I did not discover him, he discovered me. By that I mean I was just swimming in the river when he passed by: he looked at me, I looked at him, and he jumped in the river and we swam together. I don’t know how long we swam but I was not the one to say “enough.” He was already an established saint. I had seen him before, but not so closely, at a gathering, doing bhajan, and singing songs of God. I had seen him, and had a certain feeling toward him, but I had kept it to myself. I had not even uttered a single word about it. There are things which are better kept in the heart; there they grow faster, that’s the right soil.
At this time he was an old man; I was not more than twelve. Obviously he was the one to say, “Let us stop. I am feeling tired.”
I said, “You could have told me any time and I would have stopped, but as far as I am concerned I am a fish in the river.”
Yes, that’s how I was known in my town. Who else swims six hours every morning from four till ten? When everybody was asleep, fast asleep, I would be already in the river. And when everybody had gone to work I would still be in the river. Of course at ten o’clock every day my grandmother would come, and then I would have to come out of the water because it was school time, I had to go to school. But immediately after school I was back in the river.
When I first came across Siddhartha, Herman Hesse’s novel, I could not believe that what he had written about the river I had known so many times. And I knew perfectly well that Hesse was only imagining…a good imagination, because he died without being a buddha. He was able to create Siddhartha, but could not become a Siddhartha. But when I came across his description of the river, and the moods, and the changes, and the feelings of the river, I was overwhelmed. I was more impressed by his description of the river than anything else. I cannot recall how long I had loved the river – it seemed as if I had been born in its waters.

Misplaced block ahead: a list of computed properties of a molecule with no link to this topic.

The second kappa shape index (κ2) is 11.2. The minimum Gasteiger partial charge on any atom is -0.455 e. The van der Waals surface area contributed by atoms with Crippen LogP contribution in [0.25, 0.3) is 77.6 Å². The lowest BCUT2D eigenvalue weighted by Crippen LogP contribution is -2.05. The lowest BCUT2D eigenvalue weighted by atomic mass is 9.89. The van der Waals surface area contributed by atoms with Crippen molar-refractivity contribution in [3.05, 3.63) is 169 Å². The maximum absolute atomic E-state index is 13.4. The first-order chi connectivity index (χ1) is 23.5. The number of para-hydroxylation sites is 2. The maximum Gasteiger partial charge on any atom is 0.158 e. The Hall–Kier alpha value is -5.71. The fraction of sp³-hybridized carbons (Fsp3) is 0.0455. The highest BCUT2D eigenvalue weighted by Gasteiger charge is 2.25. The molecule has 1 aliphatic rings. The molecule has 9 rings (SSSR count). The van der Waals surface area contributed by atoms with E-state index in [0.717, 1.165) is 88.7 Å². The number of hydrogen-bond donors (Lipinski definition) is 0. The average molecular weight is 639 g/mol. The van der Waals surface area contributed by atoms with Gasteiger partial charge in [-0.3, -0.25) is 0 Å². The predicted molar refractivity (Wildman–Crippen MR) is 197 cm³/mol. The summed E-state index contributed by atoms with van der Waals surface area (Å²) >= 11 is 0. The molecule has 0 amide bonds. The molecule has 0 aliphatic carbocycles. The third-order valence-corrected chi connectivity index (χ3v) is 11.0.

In my Nani’s village I was continuously either in the lake or in the river. The river was a little too far away, perhaps two miles, so I had to choose the lake more often. But once in a while I used to go to the river, because the quality of a river and a lake are totally different. A lake, in a certain way, is dead, closed, not flowing, not going anywhere at all, static. That’s the meaning of death. It is not dynamic.
The river is always on the go, rushing to some unknown goal, perhaps not knowing at all what that goal is; but it reaches, knowing or unknowing, it reaches the goal. The lake never moves. It remains where it is, dormant, simply dying, everyday dying; there is no resurrection. But the river howsoever small, is as big as the ocean, because sooner or later it is going to become the ocean.
I have always loved the feel of the flow; just going, that flux, that continuous movement…aliveness. So, even though the river was two miles away, I used once in a while to go, just to have the taste.
But in my father’s town the river was very close. It was just two minutes walk from my Nani’s house. Standing on the top floor you could see it; it was there with all its grandeur and invitation…irresistible.